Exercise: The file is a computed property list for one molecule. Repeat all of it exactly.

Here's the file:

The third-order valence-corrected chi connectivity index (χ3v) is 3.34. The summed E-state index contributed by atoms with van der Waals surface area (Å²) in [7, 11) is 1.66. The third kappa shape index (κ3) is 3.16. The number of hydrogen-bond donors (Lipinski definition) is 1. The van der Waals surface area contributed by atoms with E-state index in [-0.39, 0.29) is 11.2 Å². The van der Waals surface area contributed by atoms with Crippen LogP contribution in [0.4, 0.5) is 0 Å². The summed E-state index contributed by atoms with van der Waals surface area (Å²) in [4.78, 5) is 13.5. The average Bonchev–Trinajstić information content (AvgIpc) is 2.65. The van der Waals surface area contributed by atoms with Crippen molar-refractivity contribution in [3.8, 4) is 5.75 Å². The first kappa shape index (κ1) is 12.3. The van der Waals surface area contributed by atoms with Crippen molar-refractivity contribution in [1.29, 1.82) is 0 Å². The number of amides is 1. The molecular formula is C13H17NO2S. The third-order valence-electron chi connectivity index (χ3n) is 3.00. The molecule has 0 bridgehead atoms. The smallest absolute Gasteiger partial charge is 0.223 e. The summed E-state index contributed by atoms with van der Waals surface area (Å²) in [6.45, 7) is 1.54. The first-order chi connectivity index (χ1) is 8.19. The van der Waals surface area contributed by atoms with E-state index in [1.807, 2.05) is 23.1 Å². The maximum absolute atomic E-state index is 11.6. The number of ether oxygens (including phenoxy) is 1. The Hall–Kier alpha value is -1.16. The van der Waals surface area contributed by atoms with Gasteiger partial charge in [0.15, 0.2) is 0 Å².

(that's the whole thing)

The third-order valence-corrected chi connectivity index (χ3v) is 3.34. The summed E-state index contributed by atoms with van der Waals surface area (Å²) in [7, 11) is 1.66. The third kappa shape index (κ3) is 3.16. The number of hydrogen-bond donors (Lipinski definition) is 1. The van der Waals surface area contributed by atoms with E-state index in [-0.39, 0.29) is 11.2 Å². The van der Waals surface area contributed by atoms with Crippen LogP contribution in [0.4, 0.5) is 0 Å². The summed E-state index contributed by atoms with van der Waals surface area (Å²) in [4.78, 5) is 13.5. The average Bonchev–Trinajstić information content (AvgIpc) is 2.65. The van der Waals surface area contributed by atoms with Crippen molar-refractivity contribution in [3.8, 4) is 5.75 Å². The first kappa shape index (κ1) is 12.3. The van der Waals surface area contributed by atoms with Crippen molar-refractivity contribution in [1.29, 1.82) is 0 Å². The number of amides is 1. The molecular formula is C13H17NO2S. The third-order valence-electron chi connectivity index (χ3n) is 3.00. The molecule has 0 bridgehead atoms. The smallest absolute Gasteiger partial charge is 0.223 e. The summed E-state index contributed by atoms with van der Waals surface area (Å²) in [6.45, 7) is 1.54. The first-order chi connectivity index (χ1) is 8.19. The van der Waals surface area contributed by atoms with E-state index in [1.807, 2.05) is 23.1 Å². The maximum absolute atomic E-state index is 11.6. The number of ether oxygens (including phenoxy) is 1. The Hall–Kier alpha value is -1.16. The van der Waals surface area contributed by atoms with Gasteiger partial charge in [0.15, 0.2) is 0 Å².